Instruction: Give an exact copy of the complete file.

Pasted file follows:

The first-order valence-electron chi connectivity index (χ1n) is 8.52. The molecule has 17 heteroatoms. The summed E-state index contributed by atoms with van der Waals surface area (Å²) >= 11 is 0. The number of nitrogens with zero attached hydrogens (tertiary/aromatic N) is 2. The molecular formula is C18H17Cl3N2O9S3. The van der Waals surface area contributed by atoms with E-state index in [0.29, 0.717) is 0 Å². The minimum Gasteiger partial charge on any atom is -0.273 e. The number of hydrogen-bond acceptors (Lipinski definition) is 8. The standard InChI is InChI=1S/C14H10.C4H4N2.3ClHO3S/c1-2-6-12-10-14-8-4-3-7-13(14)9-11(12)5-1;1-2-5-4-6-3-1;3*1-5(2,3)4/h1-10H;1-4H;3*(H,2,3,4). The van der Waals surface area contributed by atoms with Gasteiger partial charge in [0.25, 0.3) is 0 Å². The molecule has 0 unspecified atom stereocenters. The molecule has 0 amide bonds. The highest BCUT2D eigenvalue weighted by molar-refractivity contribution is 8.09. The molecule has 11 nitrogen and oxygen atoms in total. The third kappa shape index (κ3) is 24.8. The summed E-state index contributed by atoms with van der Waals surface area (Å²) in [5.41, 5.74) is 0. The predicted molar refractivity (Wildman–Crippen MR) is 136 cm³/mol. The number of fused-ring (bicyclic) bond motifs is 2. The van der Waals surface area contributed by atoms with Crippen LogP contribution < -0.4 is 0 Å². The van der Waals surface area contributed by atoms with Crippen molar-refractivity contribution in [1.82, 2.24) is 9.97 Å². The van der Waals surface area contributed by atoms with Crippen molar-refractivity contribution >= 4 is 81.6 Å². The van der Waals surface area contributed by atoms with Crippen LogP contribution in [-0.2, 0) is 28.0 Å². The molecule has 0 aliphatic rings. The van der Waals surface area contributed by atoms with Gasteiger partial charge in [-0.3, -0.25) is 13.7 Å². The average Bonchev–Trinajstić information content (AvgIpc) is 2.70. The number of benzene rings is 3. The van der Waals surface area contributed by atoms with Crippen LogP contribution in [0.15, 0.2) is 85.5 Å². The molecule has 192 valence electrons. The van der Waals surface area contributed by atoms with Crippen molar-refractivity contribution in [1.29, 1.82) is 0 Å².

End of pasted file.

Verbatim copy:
The first-order valence-electron chi connectivity index (χ1n) is 8.52. The molecule has 17 heteroatoms. The summed E-state index contributed by atoms with van der Waals surface area (Å²) >= 11 is 0. The number of nitrogens with zero attached hydrogens (tertiary/aromatic N) is 2. The molecular formula is C18H17Cl3N2O9S3. The van der Waals surface area contributed by atoms with E-state index in [0.29, 0.717) is 0 Å². The minimum Gasteiger partial charge on any atom is -0.273 e. The number of hydrogen-bond acceptors (Lipinski definition) is 8. The standard InChI is InChI=1S/C14H10.C4H4N2.3ClHO3S/c1-2-6-12-10-14-8-4-3-7-13(14)9-11(12)5-1;1-2-5-4-6-3-1;3*1-5(2,3)4/h1-10H;1-4H;3*(H,2,3,4). The van der Waals surface area contributed by atoms with Gasteiger partial charge in [0.25, 0.3) is 0 Å². The molecule has 0 unspecified atom stereocenters. The molecule has 0 amide bonds. The highest BCUT2D eigenvalue weighted by molar-refractivity contribution is 8.09. The molecule has 11 nitrogen and oxygen atoms in total. The third kappa shape index (κ3) is 24.8. The summed E-state index contributed by atoms with van der Waals surface area (Å²) in [5.41, 5.74) is 0. The predicted molar refractivity (Wildman–Crippen MR) is 136 cm³/mol. The number of fused-ring (bicyclic) bond motifs is 2. The van der Waals surface area contributed by atoms with Crippen LogP contribution < -0.4 is 0 Å². The van der Waals surface area contributed by atoms with Crippen molar-refractivity contribution in [1.82, 2.24) is 9.97 Å². The van der Waals surface area contributed by atoms with Crippen molar-refractivity contribution >= 4 is 81.6 Å². The van der Waals surface area contributed by atoms with Crippen LogP contribution in [-0.2, 0) is 28.0 Å². The molecule has 0 aliphatic rings. The van der Waals surface area contributed by atoms with Gasteiger partial charge in [-0.3, -0.25) is 13.7 Å². The average Bonchev–Trinajstić information content (AvgIpc) is 2.70. The number of benzene rings is 3. The van der Waals surface area contributed by atoms with Crippen LogP contribution in [0.15, 0.2) is 85.5 Å². The molecule has 192 valence electrons. The van der Waals surface area contributed by atoms with Crippen molar-refractivity contribution in [1.29, 1.82) is 0 Å².